Industry proponents argue the edit would allow them to communicate efficiently with long-standing law enforcement partners critical to fighting cyber crime.

“The Cotton amendment recognizes that retailers and the FBI and Secret Service are longstanding partners in working together to prevent cyber-attacks,” said Paul Martino, senior policy counsel at the National Retail Federation, one of 10 industry groups that sent a joint letter to senators this week. “Forcing retailers in time-critical situations to abandon these established partnerships with federal law enforcement and work through the new DHS bureaucracy will only add uncertainty and delays.”

But privacy advocates warn the provision would merely let companies and the government skirt important DHS privacy protections. The White House urged lawmakers to oppose Cotton’s offering in the administration’s official CISA endorsement, issued late Thursday.

“The administration will strongly oppose any amendments that would provide additional liability-protected sharing channels, including expanding any exceptions to the DHS portal,” the White House cautioned.

Some CISA backers have even worried the Cotton amendment could cause senators and the White House to pull CISA support, possibly derailing the bill altogether. The concern has led many, including supporters, to believe the proposal will ultimately fail.

3. Sens. Chris Coons (D-Del.), Al Franken (D-Minn.) and Dean Heller (R-Nev.)

This trio of senators is backing three long-shot amendments favored by privacy advocates.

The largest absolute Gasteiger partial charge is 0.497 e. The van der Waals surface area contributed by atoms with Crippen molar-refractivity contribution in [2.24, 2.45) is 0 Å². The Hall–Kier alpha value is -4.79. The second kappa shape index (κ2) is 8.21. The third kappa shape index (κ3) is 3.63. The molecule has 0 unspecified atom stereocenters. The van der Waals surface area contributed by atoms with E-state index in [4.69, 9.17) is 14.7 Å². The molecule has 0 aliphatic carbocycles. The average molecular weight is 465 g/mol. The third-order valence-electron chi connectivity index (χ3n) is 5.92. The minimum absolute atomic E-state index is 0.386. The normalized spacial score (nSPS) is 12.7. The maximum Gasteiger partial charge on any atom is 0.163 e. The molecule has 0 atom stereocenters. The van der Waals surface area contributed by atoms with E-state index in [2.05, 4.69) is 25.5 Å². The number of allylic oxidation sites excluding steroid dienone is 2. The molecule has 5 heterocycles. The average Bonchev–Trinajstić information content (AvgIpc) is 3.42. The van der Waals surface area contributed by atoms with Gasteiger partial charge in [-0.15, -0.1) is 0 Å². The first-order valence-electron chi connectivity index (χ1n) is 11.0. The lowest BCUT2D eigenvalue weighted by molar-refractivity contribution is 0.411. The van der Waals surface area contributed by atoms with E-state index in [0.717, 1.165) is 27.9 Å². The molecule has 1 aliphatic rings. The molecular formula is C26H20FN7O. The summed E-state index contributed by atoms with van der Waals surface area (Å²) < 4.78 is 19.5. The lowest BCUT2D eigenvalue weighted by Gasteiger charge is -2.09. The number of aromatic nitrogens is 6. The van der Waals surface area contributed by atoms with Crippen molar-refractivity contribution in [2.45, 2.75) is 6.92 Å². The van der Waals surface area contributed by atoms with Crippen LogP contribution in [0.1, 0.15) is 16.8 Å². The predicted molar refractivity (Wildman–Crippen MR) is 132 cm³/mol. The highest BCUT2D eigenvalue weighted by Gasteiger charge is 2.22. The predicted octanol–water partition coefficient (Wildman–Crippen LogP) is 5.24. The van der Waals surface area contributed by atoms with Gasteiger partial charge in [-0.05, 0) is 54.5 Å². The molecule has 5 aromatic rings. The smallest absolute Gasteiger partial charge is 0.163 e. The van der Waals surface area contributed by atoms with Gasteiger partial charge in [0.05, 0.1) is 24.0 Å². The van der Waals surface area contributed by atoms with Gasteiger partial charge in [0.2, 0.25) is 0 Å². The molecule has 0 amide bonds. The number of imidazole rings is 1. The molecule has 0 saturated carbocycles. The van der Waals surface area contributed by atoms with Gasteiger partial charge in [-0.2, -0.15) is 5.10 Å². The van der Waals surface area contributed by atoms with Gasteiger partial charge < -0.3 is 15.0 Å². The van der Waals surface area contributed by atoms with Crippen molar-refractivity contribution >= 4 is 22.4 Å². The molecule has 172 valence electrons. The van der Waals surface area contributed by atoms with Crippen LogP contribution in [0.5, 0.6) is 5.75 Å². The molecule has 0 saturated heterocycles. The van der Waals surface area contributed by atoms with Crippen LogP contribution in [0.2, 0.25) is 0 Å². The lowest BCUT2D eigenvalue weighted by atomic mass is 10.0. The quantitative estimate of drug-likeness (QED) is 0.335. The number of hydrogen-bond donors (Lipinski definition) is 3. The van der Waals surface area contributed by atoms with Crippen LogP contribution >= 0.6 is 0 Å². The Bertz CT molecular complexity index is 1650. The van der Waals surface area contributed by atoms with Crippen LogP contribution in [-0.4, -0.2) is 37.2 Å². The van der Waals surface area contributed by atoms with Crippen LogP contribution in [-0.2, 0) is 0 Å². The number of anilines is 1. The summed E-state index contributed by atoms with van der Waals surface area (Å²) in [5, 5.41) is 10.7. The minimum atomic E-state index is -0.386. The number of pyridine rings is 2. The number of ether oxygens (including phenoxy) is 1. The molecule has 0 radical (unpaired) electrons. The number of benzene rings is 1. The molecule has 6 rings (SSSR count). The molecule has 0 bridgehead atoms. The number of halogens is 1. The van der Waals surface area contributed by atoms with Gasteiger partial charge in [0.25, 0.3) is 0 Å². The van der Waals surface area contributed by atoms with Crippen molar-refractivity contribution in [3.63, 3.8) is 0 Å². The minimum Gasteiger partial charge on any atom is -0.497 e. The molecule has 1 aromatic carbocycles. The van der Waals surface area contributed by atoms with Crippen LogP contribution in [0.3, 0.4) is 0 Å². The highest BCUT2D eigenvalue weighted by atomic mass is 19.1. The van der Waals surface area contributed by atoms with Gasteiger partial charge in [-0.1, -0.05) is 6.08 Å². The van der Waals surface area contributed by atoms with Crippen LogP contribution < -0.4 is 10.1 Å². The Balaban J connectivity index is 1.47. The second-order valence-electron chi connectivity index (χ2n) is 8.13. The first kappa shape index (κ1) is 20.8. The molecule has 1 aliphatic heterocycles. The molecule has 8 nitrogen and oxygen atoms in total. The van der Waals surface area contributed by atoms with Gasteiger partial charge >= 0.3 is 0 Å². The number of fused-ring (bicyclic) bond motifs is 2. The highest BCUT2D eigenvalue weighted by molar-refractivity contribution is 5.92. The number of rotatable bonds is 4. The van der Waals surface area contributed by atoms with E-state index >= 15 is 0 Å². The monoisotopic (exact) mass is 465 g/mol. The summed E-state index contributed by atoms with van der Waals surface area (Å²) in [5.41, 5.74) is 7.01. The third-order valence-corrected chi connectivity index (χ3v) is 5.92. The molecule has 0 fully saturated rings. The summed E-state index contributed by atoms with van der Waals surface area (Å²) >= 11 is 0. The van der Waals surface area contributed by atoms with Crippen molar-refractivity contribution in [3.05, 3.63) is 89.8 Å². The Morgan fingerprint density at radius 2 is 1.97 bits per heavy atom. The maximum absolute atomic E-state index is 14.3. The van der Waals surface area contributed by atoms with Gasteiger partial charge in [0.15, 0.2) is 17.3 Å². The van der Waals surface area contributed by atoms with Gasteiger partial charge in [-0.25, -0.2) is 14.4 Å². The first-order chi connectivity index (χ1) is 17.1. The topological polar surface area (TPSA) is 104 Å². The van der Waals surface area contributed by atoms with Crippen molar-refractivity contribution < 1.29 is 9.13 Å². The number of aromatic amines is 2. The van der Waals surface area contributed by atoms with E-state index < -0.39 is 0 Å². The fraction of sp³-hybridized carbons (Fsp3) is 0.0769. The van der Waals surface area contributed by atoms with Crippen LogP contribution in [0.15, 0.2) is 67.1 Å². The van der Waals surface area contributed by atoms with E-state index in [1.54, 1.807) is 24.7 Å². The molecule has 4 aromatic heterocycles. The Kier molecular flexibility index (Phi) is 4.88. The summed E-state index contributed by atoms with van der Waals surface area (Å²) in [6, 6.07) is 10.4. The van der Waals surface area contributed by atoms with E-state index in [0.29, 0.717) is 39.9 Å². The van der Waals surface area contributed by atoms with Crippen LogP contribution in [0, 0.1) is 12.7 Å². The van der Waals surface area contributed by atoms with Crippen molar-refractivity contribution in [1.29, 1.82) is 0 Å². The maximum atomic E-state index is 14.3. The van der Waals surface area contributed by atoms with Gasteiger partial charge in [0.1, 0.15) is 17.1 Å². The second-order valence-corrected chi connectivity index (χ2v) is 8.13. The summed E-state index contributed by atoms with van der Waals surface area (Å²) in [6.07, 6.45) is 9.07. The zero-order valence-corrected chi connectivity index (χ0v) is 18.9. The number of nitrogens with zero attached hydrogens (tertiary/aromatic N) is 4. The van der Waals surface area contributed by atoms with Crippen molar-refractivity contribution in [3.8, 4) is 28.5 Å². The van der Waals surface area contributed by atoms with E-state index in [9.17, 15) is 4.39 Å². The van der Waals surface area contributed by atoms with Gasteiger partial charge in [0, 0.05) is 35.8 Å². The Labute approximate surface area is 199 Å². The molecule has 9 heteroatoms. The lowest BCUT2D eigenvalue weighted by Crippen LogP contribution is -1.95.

Each has raised red flags about CISA’s broad definitions and what they view as inadequate provisions dictating how the government will handle the data it gets.

“Major concerns,” Sen. Al Franken (D-Minn.) said on the floor Thursday, “still have not been resolved.”

Franken is backing an amendment that would narrow the definition of “cybersecurity threat,” limiting the type of data the government would receive.

The current definition, Franken said, “actually threatens to undermine security by increasing the amount of unreliable information shared with the government.”

Sen. Dean Heller (R-Nev.) is behind a proposal to heighten the bar for government agencies when stripping personal details from the data it receives. The edit, he said this week, would “hold the federal government accountable.”

Sen. Chris Coons (D-Del.) has a similar amendment that he believes would create a stricter privacy standard for DHS when it reviews cyber threat data.

Privacy advocates say these edits, plus Wyden’s desired change, could help the bill, though they would still oppose the measure.

4. The White House hopefuls

Two of the Senate’s four White House candidates have staked out positions against CISA.

Sen. Rand Paul has been the most vocal. The Kentucky Republican has a CISA section on his campaign website where he claims the bill “would transform websites into government spies.”